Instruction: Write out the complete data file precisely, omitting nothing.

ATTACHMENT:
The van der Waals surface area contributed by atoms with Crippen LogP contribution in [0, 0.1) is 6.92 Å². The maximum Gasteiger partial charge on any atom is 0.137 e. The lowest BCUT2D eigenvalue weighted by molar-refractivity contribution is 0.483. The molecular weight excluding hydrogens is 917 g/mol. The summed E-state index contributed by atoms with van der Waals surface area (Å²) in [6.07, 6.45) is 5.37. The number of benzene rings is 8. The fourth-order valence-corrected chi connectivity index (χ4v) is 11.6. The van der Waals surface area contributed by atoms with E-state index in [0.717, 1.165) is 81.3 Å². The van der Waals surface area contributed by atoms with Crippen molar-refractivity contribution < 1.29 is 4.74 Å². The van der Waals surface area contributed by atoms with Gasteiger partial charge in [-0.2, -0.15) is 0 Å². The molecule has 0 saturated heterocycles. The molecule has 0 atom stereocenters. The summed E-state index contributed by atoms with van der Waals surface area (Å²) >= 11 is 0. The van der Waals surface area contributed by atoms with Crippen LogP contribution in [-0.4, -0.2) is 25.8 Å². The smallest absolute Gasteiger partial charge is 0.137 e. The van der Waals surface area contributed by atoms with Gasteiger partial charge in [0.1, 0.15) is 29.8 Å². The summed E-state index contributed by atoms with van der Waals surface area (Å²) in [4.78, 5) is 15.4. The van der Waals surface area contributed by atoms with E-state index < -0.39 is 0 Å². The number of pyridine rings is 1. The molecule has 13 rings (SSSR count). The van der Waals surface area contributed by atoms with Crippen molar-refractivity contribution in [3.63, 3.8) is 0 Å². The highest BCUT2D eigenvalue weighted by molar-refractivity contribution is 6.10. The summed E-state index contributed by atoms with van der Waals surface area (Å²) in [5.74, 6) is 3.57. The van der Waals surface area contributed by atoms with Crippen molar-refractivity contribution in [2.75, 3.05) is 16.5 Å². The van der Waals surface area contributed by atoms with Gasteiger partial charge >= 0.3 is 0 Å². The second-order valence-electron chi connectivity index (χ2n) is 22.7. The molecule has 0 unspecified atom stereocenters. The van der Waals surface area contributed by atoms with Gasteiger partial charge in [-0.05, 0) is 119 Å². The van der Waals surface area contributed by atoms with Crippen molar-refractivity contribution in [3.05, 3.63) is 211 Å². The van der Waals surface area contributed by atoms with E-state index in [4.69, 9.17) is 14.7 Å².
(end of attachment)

The van der Waals surface area contributed by atoms with Crippen LogP contribution in [0, 0.1) is 6.92 Å². The maximum Gasteiger partial charge on any atom is 0.137 e. The lowest BCUT2D eigenvalue weighted by molar-refractivity contribution is 0.483. The molecular weight excluding hydrogens is 917 g/mol. The summed E-state index contributed by atoms with van der Waals surface area (Å²) in [6.07, 6.45) is 5.37. The number of benzene rings is 8. The fourth-order valence-corrected chi connectivity index (χ4v) is 11.6. The van der Waals surface area contributed by atoms with E-state index in [0.717, 1.165) is 81.3 Å². The van der Waals surface area contributed by atoms with Crippen molar-refractivity contribution < 1.29 is 4.74 Å². The van der Waals surface area contributed by atoms with Gasteiger partial charge in [-0.2, -0.15) is 0 Å². The molecule has 0 saturated heterocycles. The molecule has 0 atom stereocenters. The summed E-state index contributed by atoms with van der Waals surface area (Å²) >= 11 is 0. The van der Waals surface area contributed by atoms with Crippen LogP contribution in [-0.4, -0.2) is 25.8 Å². The smallest absolute Gasteiger partial charge is 0.137 e. The van der Waals surface area contributed by atoms with Gasteiger partial charge in [0.1, 0.15) is 29.8 Å². The summed E-state index contributed by atoms with van der Waals surface area (Å²) in [4.78, 5) is 15.4. The van der Waals surface area contributed by atoms with E-state index < -0.39 is 0 Å². The number of pyridine rings is 1. The molecule has 13 rings (SSSR count). The van der Waals surface area contributed by atoms with Crippen molar-refractivity contribution in [3.63, 3.8) is 0 Å². The highest BCUT2D eigenvalue weighted by molar-refractivity contribution is 6.10. The summed E-state index contributed by atoms with van der Waals surface area (Å²) in [5.74, 6) is 3.57. The van der Waals surface area contributed by atoms with Crippen molar-refractivity contribution in [2.75, 3.05) is 16.5 Å². The van der Waals surface area contributed by atoms with Gasteiger partial charge >= 0.3 is 0 Å². The second-order valence-electron chi connectivity index (χ2n) is 22.7. The molecule has 0 unspecified atom stereocenters. The van der Waals surface area contributed by atoms with Gasteiger partial charge in [-0.05, 0) is 119 Å². The van der Waals surface area contributed by atoms with Crippen molar-refractivity contribution in [3.05, 3.63) is 211 Å². The van der Waals surface area contributed by atoms with E-state index in [4.69, 9.17) is 14.7 Å².